In the perspective of these young people, seeing racism spiking through these murders provoked outrage, outright. It ripped away selfishness, laziness, contentment.

It brought out anger and the demand for justice. Teenagers were not going to just accept this. Teens went to protests. Teens spread awareness. Teens donated to organizations.

Racism is a disease that many, many people have fought, and are still fighting against. Teens became more aware than any adult ever thought they could.

Americans took to the polls like never before to cast their vote, and even that did not go without controversy.

So where does a teenage perspective come into this? Americans our age cannot vote, so how do we who understand the issues, voice them?

Teenagers are growing up into this world, a world where disasters and destruction fill the headlines of the news. We have a lot to grapple with. It is important for us to discuss our opinions with others, even those with different opinions from us. It is important that the next generation of Americans thinks and votes smarter than the previous generation.

As social media becomes increasingly popular amongst younger generations, we begin to use it to voice our opinions rather than just talk about our lives. We need to be the generation that breaks out of our political chambers and have talks with those of the opposite perspective.

As teenagers, it is hard not to look outside and form opinions about everything that takes place nowadays, and as we become older we become more absorbed into the issues. This is why it is important to become smarter, more conscious voters in the future.

With all that happened in 2020, it is imperative that teenagers, even though they cannot voice their opinions the same way adults can, have these discussions. If we are to be a more politically conscious generation than the last, we need to make the change.

Positives: by Omar Henriquez
Many people can agree that 2020 as a whole wasn’t normal.

But with all the bad the year brought, it provided us with many surprisingly great things. To the surprise of many, being locked up in your house for months on end gives a lot of time to think and act. Many people were able to enjoy hobbies and spend time with family.

What this really did was to let people find themselves and really understand how to better themselves. Through all the tough times and decisions made throughout the year, it gave opportunities for people to push themselves.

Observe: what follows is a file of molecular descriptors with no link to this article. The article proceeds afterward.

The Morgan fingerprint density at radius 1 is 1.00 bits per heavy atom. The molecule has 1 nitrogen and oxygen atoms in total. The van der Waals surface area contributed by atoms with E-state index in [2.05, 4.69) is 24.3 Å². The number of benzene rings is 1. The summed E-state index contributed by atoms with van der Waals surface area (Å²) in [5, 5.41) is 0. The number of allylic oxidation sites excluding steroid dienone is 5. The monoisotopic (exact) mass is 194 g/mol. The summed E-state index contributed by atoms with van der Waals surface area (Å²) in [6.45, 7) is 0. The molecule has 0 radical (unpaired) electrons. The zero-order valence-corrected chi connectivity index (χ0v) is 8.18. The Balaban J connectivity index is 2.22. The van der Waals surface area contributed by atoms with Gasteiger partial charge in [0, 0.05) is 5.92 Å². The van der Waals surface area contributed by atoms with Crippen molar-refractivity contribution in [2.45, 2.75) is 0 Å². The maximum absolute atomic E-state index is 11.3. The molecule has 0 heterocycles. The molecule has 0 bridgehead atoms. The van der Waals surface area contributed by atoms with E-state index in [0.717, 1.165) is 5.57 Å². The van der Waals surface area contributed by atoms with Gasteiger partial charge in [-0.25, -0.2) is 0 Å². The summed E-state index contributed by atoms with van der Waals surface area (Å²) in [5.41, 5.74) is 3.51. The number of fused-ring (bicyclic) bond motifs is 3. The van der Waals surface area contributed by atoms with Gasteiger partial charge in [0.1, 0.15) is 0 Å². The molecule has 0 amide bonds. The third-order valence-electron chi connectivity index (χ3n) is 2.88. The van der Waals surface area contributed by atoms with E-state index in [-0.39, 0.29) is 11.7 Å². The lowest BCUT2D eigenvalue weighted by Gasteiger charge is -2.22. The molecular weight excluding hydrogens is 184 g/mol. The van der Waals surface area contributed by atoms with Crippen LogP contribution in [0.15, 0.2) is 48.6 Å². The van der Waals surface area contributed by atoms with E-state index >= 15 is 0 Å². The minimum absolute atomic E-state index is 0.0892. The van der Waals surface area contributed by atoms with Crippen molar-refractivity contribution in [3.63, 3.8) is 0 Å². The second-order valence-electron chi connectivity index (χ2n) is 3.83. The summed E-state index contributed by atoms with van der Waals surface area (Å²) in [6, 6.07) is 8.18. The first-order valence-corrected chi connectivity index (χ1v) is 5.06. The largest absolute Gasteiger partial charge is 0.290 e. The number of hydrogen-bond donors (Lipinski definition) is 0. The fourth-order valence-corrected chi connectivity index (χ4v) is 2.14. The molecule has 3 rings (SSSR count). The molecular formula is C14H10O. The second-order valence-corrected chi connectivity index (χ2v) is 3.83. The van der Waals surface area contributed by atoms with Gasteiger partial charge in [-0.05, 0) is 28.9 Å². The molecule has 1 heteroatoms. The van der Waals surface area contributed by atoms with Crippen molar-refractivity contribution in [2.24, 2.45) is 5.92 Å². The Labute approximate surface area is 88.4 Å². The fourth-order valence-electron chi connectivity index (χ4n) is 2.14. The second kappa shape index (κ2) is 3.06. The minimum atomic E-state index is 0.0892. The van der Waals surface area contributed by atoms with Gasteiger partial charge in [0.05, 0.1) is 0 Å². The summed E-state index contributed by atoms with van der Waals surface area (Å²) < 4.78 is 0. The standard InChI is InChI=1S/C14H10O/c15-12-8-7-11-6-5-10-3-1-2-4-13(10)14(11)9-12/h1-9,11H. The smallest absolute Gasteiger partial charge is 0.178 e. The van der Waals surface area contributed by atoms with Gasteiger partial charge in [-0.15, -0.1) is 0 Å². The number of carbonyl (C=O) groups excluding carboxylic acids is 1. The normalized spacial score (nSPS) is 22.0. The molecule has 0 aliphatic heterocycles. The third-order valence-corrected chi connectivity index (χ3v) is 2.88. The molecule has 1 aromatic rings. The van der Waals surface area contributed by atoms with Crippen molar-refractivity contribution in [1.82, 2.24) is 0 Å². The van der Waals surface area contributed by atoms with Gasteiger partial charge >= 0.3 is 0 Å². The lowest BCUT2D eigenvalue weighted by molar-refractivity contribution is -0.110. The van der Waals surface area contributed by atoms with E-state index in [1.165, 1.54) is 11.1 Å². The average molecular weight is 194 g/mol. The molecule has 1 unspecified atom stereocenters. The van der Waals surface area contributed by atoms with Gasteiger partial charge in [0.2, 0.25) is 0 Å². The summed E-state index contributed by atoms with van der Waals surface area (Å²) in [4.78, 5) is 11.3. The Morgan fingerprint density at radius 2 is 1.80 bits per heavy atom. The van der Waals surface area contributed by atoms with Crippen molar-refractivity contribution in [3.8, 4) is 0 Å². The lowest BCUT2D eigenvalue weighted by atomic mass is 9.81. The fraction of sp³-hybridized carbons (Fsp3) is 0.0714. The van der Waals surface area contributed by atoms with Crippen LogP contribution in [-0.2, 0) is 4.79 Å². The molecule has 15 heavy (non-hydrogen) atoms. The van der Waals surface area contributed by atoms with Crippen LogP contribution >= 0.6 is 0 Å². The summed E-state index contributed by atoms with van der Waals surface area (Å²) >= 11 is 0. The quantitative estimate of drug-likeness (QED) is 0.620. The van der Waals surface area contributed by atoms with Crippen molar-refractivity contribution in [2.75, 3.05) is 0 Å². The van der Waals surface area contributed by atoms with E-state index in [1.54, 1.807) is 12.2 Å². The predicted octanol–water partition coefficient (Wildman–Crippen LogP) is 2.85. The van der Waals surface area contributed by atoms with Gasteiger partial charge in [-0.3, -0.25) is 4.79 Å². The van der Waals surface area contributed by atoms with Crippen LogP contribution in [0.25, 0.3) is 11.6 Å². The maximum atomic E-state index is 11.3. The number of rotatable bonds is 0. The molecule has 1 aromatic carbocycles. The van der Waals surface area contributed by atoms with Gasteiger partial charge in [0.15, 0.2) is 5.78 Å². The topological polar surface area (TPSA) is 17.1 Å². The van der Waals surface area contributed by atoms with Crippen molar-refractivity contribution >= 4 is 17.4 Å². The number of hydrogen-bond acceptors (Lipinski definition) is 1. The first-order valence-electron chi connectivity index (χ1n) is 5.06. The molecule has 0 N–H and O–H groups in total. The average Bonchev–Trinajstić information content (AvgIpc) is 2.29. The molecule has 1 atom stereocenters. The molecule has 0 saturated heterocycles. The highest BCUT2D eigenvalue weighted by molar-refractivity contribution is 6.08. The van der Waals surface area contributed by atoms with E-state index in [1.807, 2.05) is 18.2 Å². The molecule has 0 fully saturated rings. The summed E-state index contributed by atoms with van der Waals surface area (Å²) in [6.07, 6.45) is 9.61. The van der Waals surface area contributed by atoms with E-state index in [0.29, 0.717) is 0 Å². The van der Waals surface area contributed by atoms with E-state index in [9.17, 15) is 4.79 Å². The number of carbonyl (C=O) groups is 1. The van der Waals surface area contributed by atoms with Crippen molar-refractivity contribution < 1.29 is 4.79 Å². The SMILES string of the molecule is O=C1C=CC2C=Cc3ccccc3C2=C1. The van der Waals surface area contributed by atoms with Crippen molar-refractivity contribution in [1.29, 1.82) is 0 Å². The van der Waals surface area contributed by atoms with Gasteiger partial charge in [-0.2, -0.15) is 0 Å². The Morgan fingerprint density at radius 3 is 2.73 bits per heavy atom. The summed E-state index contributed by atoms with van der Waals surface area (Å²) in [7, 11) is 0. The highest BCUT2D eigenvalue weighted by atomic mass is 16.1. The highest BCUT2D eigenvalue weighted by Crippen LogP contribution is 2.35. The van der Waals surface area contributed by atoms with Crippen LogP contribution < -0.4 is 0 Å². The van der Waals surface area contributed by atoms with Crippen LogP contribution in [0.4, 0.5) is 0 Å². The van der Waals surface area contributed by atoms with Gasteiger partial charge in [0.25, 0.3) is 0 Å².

Sports: by Owen Lapp
The most impressive thing that happened in sports this year was the fact that we even had sports.

It wasn’t the dunks, home runs, or touchdowns. It wasn’t America’s Pastime limping into its return. It wasn’t Jimmy Butler giving his all to win a single Finals game, only to lose to the dynastic Lakers.

It wasn’t even Tom Brady leaving the only organization he had ever known to follow every elderly person’s dream of retiring in Florida. It was the opportunity for any of them to even happen.

We watched as grown men isolated themselves from their families in a giant theme park built for grown men to bring their families to. We watched athletes squabble over who got more millions of dollars while millions of people were laid off. We watched the XFL, too.

The improbability of the navigation of this maze has been lost among the other improbable moments of 2020.

We were told that it would be impossible for the NFL to complete its season. Baseball was going to have to push back the playoffs. The NBA couldn’t make a bubble in Disney.

But it all happened. It was improbable!

More improbable than the Heat rolling through the Eastern Conference. More improbable than the Dodgers coming back from a three games to one deficit to win the National League. More improbable than a 43 year old quarterback winning the Super Bowl. We completed the seasons of all the major sports. And it was amazing.

Despite all of these crazy, unpredictable events, here we are. We made it through 2020, even though we had no idea how we were going to do it. 2020 brought out the best and the worst of people, and now we have been brought out of 2020.